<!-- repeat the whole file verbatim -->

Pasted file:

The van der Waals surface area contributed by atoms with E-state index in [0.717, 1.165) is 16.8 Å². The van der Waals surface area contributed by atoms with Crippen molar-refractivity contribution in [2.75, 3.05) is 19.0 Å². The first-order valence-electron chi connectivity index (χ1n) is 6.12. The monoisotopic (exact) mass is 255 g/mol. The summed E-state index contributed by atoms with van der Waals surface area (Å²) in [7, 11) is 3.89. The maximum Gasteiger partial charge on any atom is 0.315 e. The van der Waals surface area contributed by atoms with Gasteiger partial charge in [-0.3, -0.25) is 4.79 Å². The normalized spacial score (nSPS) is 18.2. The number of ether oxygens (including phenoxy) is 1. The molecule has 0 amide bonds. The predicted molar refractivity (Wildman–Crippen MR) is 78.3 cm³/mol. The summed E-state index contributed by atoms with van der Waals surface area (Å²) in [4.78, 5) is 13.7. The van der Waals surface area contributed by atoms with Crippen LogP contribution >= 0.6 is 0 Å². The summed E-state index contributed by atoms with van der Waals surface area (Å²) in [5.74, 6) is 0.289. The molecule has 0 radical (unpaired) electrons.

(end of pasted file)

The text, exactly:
The van der Waals surface area contributed by atoms with E-state index in [0.717, 1.165) is 16.8 Å². The van der Waals surface area contributed by atoms with Crippen molar-refractivity contribution in [2.75, 3.05) is 19.0 Å². The first-order valence-electron chi connectivity index (χ1n) is 6.12. The monoisotopic (exact) mass is 255 g/mol. The summed E-state index contributed by atoms with van der Waals surface area (Å²) in [7, 11) is 3.89. The maximum Gasteiger partial charge on any atom is 0.315 e. The van der Waals surface area contributed by atoms with Gasteiger partial charge in [-0.3, -0.25) is 4.79 Å². The normalized spacial score (nSPS) is 18.2. The number of ether oxygens (including phenoxy) is 1. The molecule has 0 amide bonds. The predicted molar refractivity (Wildman–Crippen MR) is 78.3 cm³/mol. The summed E-state index contributed by atoms with van der Waals surface area (Å²) in [4.78, 5) is 13.7. The van der Waals surface area contributed by atoms with Crippen LogP contribution >= 0.6 is 0 Å². The summed E-state index contributed by atoms with van der Waals surface area (Å²) in [5.74, 6) is 0.289. The molecule has 0 radical (unpaired) electrons.